Why a Home-Grown
Fairfax Firm Wants to
Stay That Way
A shoutout to our sponsor, the American Bar Association’s Real Estate Symposium April 26-27 of this month at the Fairmont—top speakers on the hottest topics in real estate, plus CLE and practical courses for young lawyers, too. Vice chair of the ABA real estate section is Ballard Spahr’s Roger Winston. See ad to right, or click here.
They were founded in '72, have grown to 50 lawyers, and starting in the mid-80s have had many suitors. But Odin, Feldman & Pittleman of Fairfax has found compelling professional and cultural reasons for going it alone, hunkering down to learn the corridors of Virginia courts and tailoring its practice to local clients, referrals from bigger firms, and collaboration with out of town firms seeking local counsel. In recent cases they have been engaged to work with Williams & Connolly, Holland & Knight, and Wilkie Farr & Gallagher, among others.
"From what we’ve seen over the years, small firms don't fare so well in mergers," says Board member and long-time partner Sunny Cameron, 44, who's practiced there going on 20 years. "They might want our real estate and corporate groups, for example, but they tend to have little interest in some of our other practice areas. They may feign interest in everything, but we know better, and we don't want them cherry picking. We're not willing to lop off people we've grown up with."
Under no circumstances? "If we were to ever decide to merge, it's more likely that we would acquire others, not vice versa," Cameron says.
Their origins built in a local DNA. Dexter Odin was county attorney in Fairfax and David Feldman one of his assistants; Jimmy Pittleman, then of Caplan & Drysdale, joined a couple years later. Odin did litigation, Feldman real estate, and Pittleman corporate and estate planning—all emphasized local Virginia clients. That three-legged stool and Virginia orientation still exist in their practice pattern today.
Cameron himself was a summer associate in 1986 and today his practice is almost exclusively commercial litigation, representing banks, real estate developers, and various aspects of the construction industry. He spends 75% of his time working for Virginia based companies, usually in Virginia but not always. A couple cases recently took him to Federal court in Michigan. Although a "paper-intensive federal practice makes having a local office somewhat less significant," he says, state court practice in Virginia still features "oral arguments for everything."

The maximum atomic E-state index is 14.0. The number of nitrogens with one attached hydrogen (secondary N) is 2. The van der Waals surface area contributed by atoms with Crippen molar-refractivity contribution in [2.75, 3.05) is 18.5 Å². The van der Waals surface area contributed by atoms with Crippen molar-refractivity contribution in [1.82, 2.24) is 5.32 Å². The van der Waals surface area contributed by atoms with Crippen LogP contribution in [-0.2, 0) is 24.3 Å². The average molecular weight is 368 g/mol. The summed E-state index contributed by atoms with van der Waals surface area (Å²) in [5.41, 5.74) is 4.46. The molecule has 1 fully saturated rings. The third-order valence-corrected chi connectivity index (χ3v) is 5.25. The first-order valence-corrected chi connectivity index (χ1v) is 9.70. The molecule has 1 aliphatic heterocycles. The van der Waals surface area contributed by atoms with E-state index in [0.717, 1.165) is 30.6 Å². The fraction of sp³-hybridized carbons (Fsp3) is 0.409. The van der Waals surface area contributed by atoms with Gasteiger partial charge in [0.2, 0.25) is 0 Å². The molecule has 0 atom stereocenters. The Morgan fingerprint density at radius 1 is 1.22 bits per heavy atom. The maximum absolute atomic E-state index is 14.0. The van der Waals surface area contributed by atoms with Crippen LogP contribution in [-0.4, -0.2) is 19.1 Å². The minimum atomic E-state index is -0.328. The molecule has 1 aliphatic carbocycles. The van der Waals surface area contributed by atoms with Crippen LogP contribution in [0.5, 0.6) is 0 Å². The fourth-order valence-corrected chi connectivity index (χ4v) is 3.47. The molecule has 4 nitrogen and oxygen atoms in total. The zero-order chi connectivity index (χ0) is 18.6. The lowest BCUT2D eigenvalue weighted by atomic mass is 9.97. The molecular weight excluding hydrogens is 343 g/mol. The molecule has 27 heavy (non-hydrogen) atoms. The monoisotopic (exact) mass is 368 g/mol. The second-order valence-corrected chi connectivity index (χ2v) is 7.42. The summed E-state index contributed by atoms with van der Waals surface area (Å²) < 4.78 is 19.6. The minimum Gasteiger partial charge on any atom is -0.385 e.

He has often accompanied representatives of "large firms who feel more comfortable being with someone who knows judges on an almost first name basis." His clients range from behemoth home builder Van Metre to the national trade association for the archery industry whose president is based nearby, even though a recent arbitration over a trade show took him to Louisville. For Uniwest Construction, a Fairfax general contracting firm, he serves as their outside general counsel on construction matters, handling contract negotiation and drafting as well as litigation.
Besides having a large and diverse litigation section, the firm’s broad practice base includes corporate and tax, estate planning, pension and profit sharing, banking and commercial real estate, bankruptcy, domestic relations, labor and employment, and criminal. The firm has an eye to beefing up its local land use and zoning practice, and maybe also government contracting and securities. Meanwhile, they try hard to be cost effective and avoid "overstaffing" and rigid hierarchies.
The firm is so collegial, there is no managing partner. It's run by a board of directors composed of seven shareholders and the office administrator. Many of the lawyers joined the firm right out of law school and have stayed at the firm because of its "small town" character. In a way it’s like practicing in the old days. But they also feel that modern megafirms don't work for everyone, and that many practitioners and clients are pleased such firms as Odin Feldman still thrive.
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